National Tree Week, 24 November – 2 December, is the UK’s largest annual tree celebration, marking the start of the winter tree planting season (November to March each year).

This year, as this notable week comes to an end, we’ve been celebrating the work of Woodland Heritage whose vision is for: “A UK more self-sufficient in timber grown in healthy, well-managed woodlands that benefit people and wildlife”.

Our Co-Founder, Simon Burvill, is a Trustee of this charity and it has very special place, close to the heart of Gaze Burvill.

 

 

Anthony Meynall's Estate, Berry Hall

WOODLAND HERITAGE

Woodland Heritage was founded 25 years ago in 1993 by Peter Goodwin and Lewis Scott, both passionate about trees and moved by how little tree coverage Great Britain had, which was approximately half the average of our European neighbours, standing at 27%.  They decided to come together with other furniture makers and users of beautiful hard woods to take the lead and create a vehicle through which all users of wood could ‘put something back’ and provide for future generations.

Since then, Woodland Heritage’s membership has grown to include many hundreds of individuals and companies with a love of trees, wood and rural crafts.  Over the last quarter-century they have quietly got things done. Woodland Heritage have always sought to work in partnership with other organisations, to avoid duplication, and to add value in any way they can.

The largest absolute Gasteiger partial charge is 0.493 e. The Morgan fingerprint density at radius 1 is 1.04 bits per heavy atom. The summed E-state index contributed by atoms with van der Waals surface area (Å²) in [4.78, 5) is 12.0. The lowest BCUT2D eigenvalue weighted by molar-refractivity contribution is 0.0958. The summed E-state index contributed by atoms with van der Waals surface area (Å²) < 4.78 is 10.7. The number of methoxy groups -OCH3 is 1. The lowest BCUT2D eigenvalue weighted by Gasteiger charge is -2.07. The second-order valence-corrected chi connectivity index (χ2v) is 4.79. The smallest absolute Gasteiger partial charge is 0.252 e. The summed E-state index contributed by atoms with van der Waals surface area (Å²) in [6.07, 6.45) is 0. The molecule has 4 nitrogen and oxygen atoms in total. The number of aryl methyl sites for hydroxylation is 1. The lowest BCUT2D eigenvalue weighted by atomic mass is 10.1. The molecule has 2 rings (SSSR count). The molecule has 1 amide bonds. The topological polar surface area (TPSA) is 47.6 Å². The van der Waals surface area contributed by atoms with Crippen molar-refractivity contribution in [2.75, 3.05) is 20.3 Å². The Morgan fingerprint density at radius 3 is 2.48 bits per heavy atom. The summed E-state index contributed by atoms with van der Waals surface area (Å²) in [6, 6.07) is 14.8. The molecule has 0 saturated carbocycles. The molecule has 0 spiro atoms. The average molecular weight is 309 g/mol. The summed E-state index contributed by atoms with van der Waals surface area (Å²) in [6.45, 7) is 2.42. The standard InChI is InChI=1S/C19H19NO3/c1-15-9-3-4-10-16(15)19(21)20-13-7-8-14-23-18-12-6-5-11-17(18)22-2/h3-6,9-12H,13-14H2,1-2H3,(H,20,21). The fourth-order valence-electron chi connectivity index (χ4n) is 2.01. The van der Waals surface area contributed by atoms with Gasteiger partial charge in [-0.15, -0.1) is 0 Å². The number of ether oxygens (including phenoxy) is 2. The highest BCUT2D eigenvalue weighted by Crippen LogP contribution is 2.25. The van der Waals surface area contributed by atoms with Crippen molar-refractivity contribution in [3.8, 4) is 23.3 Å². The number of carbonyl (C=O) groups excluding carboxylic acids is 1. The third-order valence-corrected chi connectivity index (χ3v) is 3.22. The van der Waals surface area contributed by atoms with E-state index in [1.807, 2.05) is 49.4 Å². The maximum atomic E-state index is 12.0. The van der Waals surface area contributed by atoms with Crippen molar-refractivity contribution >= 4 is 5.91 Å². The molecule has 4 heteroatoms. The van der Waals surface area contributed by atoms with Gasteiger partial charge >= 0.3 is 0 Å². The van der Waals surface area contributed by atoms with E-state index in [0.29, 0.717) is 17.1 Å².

The image on the right is one of the oak trees grown in a forest, and you can see how tall it has grown and straight – this is through forest management.  The timber will be strong and reliable, as well as sustainably sourced.

The world’s great forests help to regulate the climate, and these and future forests have an increasingly important role to play in locking up carbon dioxide.  Well placed and well-managed forests can help to mitigate against environmental disasters, be it by slowing the flow of water after heavy rains in the northern parts of Britain and so helping to reduce the risk of flooding, or through the action of mangroves in protecting coastal communities from storm surges.

Something that many people do not realise, is that it is just as important to cut down trees to make way for new ones, as it is to plant them in the first place – it refreshes the forest and prevents disease.  It goes without saying that this has to be done in a sustainable way which is the case for UK forestry.

Join Woodland Heritage

If you appreciate materials and products sourced from local well managed woodlands, and if you believe in supporting the next generation as they rise to meet the challenges they face, then this is the charity to join.

“A society grows great when old men plant trees whose shade they know they shall never sit in.”

- GREEK PROVERB